After a months-long, independent review of allegations against his scientific articles found issues with his work, Stanford University President Marc Tessier-Lavigne announced Wednesday that he will resign from his post.
The review, which was announced in December, followed allegations reported in Stanford’s student newspaper that scientific work co-authored by Tessier-Lavigne contained altered images. The panel concluded that Tessier-Lavigne “did not engage in any fraud or falsification of scientific data” in a dozen papers it reviewed, nor did it find he had “knowledge of or was reckless regarding research misconduct in my lab,” he said in a letter Wednesday to the Stanford community.
“Although the report clearly refutes the allegations of fraud and misconduct that were made against me, for the good of the University, I have made the decision to step down as President effective August 31,” Tessier-Lavigne wrote.
However, the report did identify some issues with Tessier-Lavigne’s work, including “instances of manipulation of research data by others” in his lab, which the panel found Tessier-Lavigne did not take sufficient steps to correct. “Although I was unaware of these issues, I want to be clear that I take responsibility for the work of my lab members,” he wrote.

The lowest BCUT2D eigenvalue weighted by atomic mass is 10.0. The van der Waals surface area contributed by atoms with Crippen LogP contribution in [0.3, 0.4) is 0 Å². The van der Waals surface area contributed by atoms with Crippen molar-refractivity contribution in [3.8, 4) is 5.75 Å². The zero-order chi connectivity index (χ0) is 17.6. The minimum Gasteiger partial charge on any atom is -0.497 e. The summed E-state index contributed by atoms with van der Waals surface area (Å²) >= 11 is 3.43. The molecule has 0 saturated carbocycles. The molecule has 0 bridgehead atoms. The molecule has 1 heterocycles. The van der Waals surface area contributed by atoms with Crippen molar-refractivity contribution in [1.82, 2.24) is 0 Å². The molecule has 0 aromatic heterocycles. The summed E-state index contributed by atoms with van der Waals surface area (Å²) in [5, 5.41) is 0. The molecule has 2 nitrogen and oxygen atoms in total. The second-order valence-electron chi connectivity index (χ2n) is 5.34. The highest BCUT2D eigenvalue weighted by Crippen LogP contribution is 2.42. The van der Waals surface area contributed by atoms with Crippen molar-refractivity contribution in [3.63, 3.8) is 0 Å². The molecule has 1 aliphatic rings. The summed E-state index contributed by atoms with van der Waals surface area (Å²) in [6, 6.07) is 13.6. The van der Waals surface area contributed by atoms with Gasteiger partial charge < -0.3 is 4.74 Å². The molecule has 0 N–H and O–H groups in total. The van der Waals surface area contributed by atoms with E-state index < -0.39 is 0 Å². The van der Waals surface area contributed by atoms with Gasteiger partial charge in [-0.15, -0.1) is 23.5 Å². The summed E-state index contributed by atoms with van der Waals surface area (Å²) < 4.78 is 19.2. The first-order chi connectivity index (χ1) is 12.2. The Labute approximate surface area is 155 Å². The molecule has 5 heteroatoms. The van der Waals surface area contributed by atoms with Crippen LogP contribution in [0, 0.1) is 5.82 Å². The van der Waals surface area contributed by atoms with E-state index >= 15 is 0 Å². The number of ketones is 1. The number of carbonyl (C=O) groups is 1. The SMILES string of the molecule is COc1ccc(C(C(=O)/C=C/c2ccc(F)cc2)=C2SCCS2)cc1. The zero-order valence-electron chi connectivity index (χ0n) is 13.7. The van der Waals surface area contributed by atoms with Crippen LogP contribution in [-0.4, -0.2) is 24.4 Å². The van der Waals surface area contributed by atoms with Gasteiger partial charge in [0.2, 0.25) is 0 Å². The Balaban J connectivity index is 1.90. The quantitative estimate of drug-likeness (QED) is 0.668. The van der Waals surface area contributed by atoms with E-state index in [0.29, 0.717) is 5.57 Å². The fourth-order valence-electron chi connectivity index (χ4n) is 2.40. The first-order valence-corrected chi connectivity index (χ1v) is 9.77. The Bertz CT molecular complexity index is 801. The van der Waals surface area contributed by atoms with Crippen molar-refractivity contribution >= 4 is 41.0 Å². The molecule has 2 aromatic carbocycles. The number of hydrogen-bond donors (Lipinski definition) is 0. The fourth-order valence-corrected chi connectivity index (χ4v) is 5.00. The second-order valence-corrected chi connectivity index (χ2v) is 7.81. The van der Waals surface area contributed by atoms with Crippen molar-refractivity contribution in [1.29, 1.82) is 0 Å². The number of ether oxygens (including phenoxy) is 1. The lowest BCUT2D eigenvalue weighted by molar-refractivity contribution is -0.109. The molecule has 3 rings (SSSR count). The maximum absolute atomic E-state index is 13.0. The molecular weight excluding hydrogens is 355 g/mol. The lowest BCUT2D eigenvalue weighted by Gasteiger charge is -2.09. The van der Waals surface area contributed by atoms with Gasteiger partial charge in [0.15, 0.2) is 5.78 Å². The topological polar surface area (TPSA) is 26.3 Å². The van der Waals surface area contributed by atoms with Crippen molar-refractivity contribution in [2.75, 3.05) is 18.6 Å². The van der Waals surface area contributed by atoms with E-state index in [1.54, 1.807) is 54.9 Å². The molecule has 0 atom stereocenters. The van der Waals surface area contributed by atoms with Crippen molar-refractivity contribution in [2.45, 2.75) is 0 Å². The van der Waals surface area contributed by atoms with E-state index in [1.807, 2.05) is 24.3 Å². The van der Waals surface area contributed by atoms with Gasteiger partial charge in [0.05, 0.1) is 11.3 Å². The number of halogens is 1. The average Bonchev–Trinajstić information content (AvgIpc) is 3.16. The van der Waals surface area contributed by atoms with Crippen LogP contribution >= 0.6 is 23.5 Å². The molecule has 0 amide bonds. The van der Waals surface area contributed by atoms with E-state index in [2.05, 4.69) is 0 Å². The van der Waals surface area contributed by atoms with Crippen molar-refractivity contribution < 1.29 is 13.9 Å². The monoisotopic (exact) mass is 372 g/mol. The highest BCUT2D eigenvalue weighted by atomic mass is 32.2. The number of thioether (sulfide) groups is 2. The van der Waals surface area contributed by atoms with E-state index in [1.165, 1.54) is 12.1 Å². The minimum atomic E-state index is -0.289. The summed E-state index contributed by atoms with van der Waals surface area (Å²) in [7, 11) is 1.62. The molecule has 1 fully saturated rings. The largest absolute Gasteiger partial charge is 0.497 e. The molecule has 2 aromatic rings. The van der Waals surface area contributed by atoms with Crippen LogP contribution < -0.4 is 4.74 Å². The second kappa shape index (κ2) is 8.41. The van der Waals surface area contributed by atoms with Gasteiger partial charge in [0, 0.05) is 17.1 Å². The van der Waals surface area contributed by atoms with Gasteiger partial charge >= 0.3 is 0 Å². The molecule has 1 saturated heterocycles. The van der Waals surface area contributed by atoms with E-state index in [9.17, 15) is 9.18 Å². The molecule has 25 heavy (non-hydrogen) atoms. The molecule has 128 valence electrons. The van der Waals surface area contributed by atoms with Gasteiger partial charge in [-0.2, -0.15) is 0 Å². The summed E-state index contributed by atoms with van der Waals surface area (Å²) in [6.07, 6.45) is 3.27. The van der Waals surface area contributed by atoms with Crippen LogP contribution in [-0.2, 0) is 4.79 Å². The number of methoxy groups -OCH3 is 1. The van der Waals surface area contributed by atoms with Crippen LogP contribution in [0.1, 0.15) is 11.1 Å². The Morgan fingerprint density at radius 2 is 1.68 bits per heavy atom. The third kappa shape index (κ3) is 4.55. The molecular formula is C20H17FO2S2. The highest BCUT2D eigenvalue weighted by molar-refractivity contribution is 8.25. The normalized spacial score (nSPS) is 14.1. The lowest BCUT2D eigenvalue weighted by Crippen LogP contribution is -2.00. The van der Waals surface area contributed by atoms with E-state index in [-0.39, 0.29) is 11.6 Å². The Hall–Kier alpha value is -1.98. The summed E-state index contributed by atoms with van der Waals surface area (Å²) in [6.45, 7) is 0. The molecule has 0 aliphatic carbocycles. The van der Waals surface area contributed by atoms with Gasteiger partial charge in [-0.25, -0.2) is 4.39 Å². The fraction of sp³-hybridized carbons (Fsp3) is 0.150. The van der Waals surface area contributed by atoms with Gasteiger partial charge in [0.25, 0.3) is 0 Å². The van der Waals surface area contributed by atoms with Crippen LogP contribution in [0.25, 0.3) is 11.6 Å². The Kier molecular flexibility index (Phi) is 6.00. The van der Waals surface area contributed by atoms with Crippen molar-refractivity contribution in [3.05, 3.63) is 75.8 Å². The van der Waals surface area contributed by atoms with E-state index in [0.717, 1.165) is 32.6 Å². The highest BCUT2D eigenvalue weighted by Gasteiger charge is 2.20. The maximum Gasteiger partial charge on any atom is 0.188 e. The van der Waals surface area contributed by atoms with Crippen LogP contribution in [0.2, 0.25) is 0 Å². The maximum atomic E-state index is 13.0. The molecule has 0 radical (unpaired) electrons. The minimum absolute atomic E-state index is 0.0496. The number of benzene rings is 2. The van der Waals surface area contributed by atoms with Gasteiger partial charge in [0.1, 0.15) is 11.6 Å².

“I expect there may be ongoing discussion about the report and its conclusions, at least in the near term, which could lead to debate about my ability to lead the University into the new academic year,” Tessier-Lavigne wrote.
A neuroscientist and biotech entrepreneur widely known for his Alzheimer’s research, Tessier-Lavigne has authored or co-authored about 300 scientific papers. Claims of anomalous images in a few of them have appeared for years on PubPeer, a website that enables anonymous contributors to examine scientific papers and highlight potential flaws.
Under scrutiny were several studies, some two decades old, co-authored by Tessier-Lavigne that were published in journals including Science, Nature and the European Molecular Biology Organization Journal.
The university launched a probe after a story in the Stanford Daily in which Elisabeth Bik, a microbiologist who works as an independent science-integrity consultant, said there were “serious problems” in some studies that list Tessier-Lavigne as a co-author.
Before he became Stanford’s president in 2016, Tessier-Lavigne served as president of Rockefeller University in New York, oversaw the development of cancer drugs as chief scientific officer at Genentech, and co-founded the biotech company Renovis.
—Times staff writer Christopher Goffard contributed to this report.
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